As if adding insult to injury, UNFPA insisted that I had no way to claim my rights under law, but that I was “not devoid of means to effectively address my claims”, saying that I should cooperate with an internal investigation. But why should I have trusted an internal investigation? Days after I made my complaint, the UNFPA-India office issued a denial, before they had ever contacted me, investigated or found any evidence. I have heard from reliable sources that Mr. Palacios claims he has support at the highest levels and therefore my case will never be heard. UNFPA has placed incredible restrictions on staff that should be my witnesses – they aren’t even being allowed to speak confidentially to police. UNFPA has tried to influence my former employer, the NGO, and it is an open secret that UNFPA staff have been regularly, quietly visiting the police station where my case is filed to exert their influence, though never putting those visits on the record. But most importantly, what happened to me was a crime, and no UN investigation can “effectively address” a criminal matter.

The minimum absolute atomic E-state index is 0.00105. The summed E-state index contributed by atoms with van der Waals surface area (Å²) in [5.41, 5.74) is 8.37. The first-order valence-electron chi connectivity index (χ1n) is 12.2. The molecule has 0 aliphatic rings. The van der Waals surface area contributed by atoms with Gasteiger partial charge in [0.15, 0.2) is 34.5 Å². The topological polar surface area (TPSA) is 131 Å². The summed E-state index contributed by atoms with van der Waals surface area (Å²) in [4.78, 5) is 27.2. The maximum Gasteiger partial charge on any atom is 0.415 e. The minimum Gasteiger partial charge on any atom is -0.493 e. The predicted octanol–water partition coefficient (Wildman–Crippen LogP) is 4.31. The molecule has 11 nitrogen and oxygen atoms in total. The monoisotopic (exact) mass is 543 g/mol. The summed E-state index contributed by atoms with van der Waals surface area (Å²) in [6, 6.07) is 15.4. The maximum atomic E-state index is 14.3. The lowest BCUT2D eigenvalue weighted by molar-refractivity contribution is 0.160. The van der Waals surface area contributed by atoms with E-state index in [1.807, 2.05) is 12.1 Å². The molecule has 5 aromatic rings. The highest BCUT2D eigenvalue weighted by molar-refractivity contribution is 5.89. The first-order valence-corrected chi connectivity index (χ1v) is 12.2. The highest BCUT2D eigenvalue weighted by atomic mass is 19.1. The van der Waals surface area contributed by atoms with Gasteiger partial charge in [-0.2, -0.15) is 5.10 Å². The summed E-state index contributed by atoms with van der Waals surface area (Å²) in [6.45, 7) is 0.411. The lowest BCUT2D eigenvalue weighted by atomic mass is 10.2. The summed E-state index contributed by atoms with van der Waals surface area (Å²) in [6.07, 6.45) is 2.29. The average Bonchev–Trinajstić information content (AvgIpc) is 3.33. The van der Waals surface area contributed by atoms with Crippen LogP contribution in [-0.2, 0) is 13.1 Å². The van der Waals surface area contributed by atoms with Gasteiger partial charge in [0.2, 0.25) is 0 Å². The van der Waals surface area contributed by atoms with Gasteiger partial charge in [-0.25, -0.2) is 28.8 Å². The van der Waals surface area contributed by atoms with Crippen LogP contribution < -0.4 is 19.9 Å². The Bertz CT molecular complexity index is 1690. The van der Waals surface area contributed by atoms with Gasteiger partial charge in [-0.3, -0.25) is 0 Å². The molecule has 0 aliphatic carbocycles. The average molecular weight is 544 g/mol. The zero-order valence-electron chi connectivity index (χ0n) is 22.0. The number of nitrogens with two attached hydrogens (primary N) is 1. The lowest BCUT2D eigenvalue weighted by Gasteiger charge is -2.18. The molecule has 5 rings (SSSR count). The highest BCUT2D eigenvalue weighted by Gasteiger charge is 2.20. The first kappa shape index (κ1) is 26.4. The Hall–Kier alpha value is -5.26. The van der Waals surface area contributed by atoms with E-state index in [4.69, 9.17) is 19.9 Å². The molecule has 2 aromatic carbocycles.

So when UNFPA asked me to participate in a UN investigation that was designed to assess this serious sexual assault as though it was nothing more than a routine workplace discipline issue, I said no, but they proceeded anyway, pressuring me to cooperate, including submitting to an interview with OAIS. UNFPA then told me that they would not be interviewing the several witnesses that I provided them. That investigation is now over, and unsurprisingly, it concluded that my claims are “unsubstantiated.”
I still do not know why they opened this investigation. They have now sent me their final report, which actually states that UNFPA has no policy regarding sexual harassment or assault when the victim is a contractor, and not UN staff. Because I am not UN staff, UNFPA has informed me in writing that in their internal investigation processes, Mr. Palacios has “due process rights” but I do not.
It is only in the UN system that victims have no rights. Under the laws of my country, I am the victim of a crime, and I have the right to justice.